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If your car has a carburetor it will need the idle speed adjusted from time to time. For the person who prefers to do maintenance on a vehicle themselves, a simple instrument called a tachometer and a few simple tools will help you do the job. A tachometer is an instrument that reads the engine's speed.

You can begin by checking under the hood of your car to find out what the curb idle specifications for your vehicle are. This will be listed on your tune up decal. Many of the later model cars will have a soleniod to control the idle speed. If the car has an air conditioner you will need to determine which soleniod is controlling the air conditioner and which is controlling the idle speed. To do this, have a helper hold down the gas pedal to the floor and then turn the ignition switch to on. Do not start the vehicle. Watch under the hood of your car while this is being done. If you see a solenoid plunger move out you will know that it is the one which controls the idle. In case nothing happens, have the helper turn on the air conditioner. Leave the ignition on, but again do not start the car. If you see a plunger move you will know that it is not the curb idle control. There are some solenoids that are made by General Motors that have an additional internal adjuster which controls the curb idle speed when the air conditioning is turned off on your car. On a none air conditioned car, this one solenoid will also control a second low idle speed.

When you can find no solenoid that controls the idle, you will need to look for a spring loaded adjusting screw bearing that can usually be located against the throttle linkage. When doing this be very careful that you do no confuse the screw that controls the fast idle when the engine is cold. This screw bears against a curved part that is stepped and is known as the fast idle cam. With the exception of the General Motors solenoid, if the decal specifies curb idle and low idle, and you can find an idle solenoid, it will be that soleniod that controls the curb idle alone. Once you have determined if and where your curb idle adjustment is, you need to look for a throttle linkage screw. When you find this screw disconnect the solenoid wire and set it to low idle. To adjust the idle, warm up the engine of your car and read any special instructions for the idle speed adjustment given on your tune up decal. Most will say things such as hoses to disconnect and plug.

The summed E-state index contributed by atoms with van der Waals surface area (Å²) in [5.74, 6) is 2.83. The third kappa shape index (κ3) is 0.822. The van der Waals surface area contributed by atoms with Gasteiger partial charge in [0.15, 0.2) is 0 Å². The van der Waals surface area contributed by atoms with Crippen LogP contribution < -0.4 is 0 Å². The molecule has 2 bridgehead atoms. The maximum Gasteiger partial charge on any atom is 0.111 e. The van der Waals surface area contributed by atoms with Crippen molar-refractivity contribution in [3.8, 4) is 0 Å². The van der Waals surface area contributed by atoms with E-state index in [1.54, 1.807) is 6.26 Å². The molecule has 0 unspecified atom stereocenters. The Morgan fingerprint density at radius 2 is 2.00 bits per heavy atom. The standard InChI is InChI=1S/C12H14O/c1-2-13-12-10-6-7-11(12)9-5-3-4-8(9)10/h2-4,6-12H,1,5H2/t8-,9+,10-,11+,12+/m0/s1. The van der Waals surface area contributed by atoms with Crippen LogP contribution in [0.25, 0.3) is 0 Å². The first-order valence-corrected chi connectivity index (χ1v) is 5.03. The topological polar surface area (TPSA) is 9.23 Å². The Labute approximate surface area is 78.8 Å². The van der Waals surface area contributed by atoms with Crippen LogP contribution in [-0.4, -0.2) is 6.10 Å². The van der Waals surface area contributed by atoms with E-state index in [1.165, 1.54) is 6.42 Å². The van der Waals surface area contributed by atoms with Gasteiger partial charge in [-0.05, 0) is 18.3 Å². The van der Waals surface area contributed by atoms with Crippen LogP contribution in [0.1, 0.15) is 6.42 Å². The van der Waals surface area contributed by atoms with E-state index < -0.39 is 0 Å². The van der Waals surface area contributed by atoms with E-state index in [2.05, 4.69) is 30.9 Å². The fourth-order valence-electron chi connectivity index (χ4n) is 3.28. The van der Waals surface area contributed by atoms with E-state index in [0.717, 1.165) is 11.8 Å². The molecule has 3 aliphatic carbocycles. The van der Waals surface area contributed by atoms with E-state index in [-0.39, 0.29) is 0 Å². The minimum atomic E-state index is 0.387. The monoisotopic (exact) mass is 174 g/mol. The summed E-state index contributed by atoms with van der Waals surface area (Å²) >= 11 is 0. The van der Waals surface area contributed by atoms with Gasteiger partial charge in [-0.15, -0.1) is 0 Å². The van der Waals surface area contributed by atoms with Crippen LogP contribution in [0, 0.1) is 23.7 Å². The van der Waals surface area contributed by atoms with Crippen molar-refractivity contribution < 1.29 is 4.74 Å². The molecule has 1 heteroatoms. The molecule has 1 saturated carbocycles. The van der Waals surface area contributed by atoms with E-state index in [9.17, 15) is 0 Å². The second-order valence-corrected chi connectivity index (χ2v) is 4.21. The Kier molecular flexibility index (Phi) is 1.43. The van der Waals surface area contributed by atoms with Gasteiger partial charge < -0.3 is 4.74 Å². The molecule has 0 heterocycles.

Attach your tachometer according to instructions, which in most cases will mean that you attach the negative wire to an electrical ground like an engine bolt and the positive lead to the negative terminal of the ignition coil. On some models such as the General Motors cars that have high energy electronic ignitions, with the coil built into the distributor cap, you will need to connect the positive lead to the TACH terminal in the flange of the cap. In case this confuses you, it will be the one without the pink wire. Make your adjustments in very small increments. With each turn you should push down on the throttle and wait until the solenoid plunger has extended before releasing the throttle. Wait about 10 to 15 seconds until the idle has stabilized before taking the reading on your tachometer. Continue to repeat these steps if necessary until the reading is correct.

To adjust the screw against the throttle linkage or the plunger of a non adjustable solenoid you will need to turn the screw with a wrench on the screw's hex end. When there is no solenoid you should turn clockwise to increase the speed and counter clockwise to decrease it. If you do have a solenoid simply revere this action and turn in the opposite directions. When you have a square or hex tip on the solenoid plunger, take your wrench and turn the plunger counter clockwise to increase the idle speed. To reduce the idle speed make a clockwise turn. With a two piece solenoid bracket, which has one part moveable along the screw and one part fixed, you should turn the long bracket screw clockwise to increase the idle and counter clockwise to reduce it. If you find that the adjuster is on the back of the solenoid simply turn it clockwise to increase the idle speed and counter clockwise to reduce it.

When the car is not air conditioned but has a General Motors solenoid, you will need to use a wrench to turn the solenoid body on the hex at the back in a clockwise motion to increase the idle speed and counter clockwise to reduce it. Be sure when you do this that you disconnect the wire from the solenoid and use an 18 inch allen wrench to turn the internal adjuster until the engine speed matches the low idle specifications. If the car is air conditioned and has a General Motors solenoid use a 1\8 inch allen wrench and turn the internal adjuster clockwise to a stop. Never force the turn, but instead use a slow steady action until you reach the stop. Next you should disconnect the wiring at the air conditioner compressor and turn the air conditioning dash controls. Then set the idle to the exact specifications given for the solenoid. When you have finished this, turn off the air conditioner and reconnect the compressor wire. Carefully back out the allen wrench adjuster until the speed is the same as the specifications for the low idle.
As with any self repairs made on your car, if you have any problems finding the proper specifications you should check with your local auto repair shop before beginning the repair. Once you have determined the type of controlling solenoid used in your vehicle and know the exact specifications you are ready to begin.